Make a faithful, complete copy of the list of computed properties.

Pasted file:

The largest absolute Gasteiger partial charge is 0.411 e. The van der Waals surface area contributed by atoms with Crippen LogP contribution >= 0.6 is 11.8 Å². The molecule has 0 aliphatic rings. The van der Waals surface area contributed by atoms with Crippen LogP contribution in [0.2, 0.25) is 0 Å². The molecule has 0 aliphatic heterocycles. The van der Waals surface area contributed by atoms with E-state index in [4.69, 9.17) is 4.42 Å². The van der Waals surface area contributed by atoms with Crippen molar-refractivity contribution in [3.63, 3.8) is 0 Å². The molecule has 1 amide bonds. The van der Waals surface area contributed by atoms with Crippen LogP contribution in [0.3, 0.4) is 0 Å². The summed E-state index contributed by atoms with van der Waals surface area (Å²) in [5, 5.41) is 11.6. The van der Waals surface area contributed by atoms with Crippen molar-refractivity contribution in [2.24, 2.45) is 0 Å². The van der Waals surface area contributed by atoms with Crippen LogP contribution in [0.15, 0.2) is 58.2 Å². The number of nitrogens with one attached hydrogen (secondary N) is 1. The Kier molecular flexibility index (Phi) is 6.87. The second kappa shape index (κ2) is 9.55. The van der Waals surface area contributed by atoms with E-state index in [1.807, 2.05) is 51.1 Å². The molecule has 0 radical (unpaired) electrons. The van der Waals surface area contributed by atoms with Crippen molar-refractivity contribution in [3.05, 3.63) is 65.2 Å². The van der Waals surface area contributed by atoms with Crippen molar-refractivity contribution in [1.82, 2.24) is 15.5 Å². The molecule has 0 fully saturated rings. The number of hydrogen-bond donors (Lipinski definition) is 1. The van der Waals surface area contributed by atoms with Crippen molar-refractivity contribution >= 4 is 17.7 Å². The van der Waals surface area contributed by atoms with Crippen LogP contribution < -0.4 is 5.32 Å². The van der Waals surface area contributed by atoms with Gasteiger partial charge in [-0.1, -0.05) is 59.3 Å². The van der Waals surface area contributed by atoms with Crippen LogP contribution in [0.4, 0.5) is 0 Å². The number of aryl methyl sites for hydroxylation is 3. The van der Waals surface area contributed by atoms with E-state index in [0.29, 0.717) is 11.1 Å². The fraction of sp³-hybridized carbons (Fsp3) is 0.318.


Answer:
The largest absolute Gasteiger partial charge is 0.411 e. The van der Waals surface area contributed by atoms with Crippen LogP contribution >= 0.6 is 11.8 Å². The molecule has 0 aliphatic rings. The van der Waals surface area contributed by atoms with Crippen LogP contribution in [0.2, 0.25) is 0 Å². The molecule has 0 aliphatic heterocycles. The van der Waals surface area contributed by atoms with E-state index in [4.69, 9.17) is 4.42 Å². The van der Waals surface area contributed by atoms with Crippen molar-refractivity contribution in [3.63, 3.8) is 0 Å². The molecule has 1 amide bonds. The van der Waals surface area contributed by atoms with Crippen LogP contribution in [0.3, 0.4) is 0 Å². The summed E-state index contributed by atoms with van der Waals surface area (Å²) in [5, 5.41) is 11.6. The van der Waals surface area contributed by atoms with Crippen molar-refractivity contribution in [2.24, 2.45) is 0 Å². The van der Waals surface area contributed by atoms with Crippen LogP contribution in [0.15, 0.2) is 58.2 Å². The number of nitrogens with one attached hydrogen (secondary N) is 1. The Kier molecular flexibility index (Phi) is 6.87. The second kappa shape index (κ2) is 9.55. The van der Waals surface area contributed by atoms with E-state index in [1.807, 2.05) is 51.1 Å². The molecule has 0 radical (unpaired) electrons. The van der Waals surface area contributed by atoms with Crippen molar-refractivity contribution in [3.05, 3.63) is 65.2 Å². The van der Waals surface area contributed by atoms with Crippen molar-refractivity contribution in [1.82, 2.24) is 15.5 Å². The molecule has 0 fully saturated rings. The number of hydrogen-bond donors (Lipinski definition) is 1. The van der Waals surface area contributed by atoms with Crippen molar-refractivity contribution >= 4 is 17.7 Å². The van der Waals surface area contributed by atoms with Crippen LogP contribution < -0.4 is 5.32 Å². The van der Waals surface area contributed by atoms with Gasteiger partial charge in [-0.1, -0.05) is 59.3 Å². The van der Waals surface area contributed by atoms with Crippen LogP contribution in [0.4, 0.5) is 0 Å². The number of aryl methyl sites for hydroxylation is 3. The van der Waals surface area contributed by atoms with E-state index in [0.29, 0.717) is 11.1 Å². The fraction of sp³-hybridized carbons (Fsp3) is 0.318.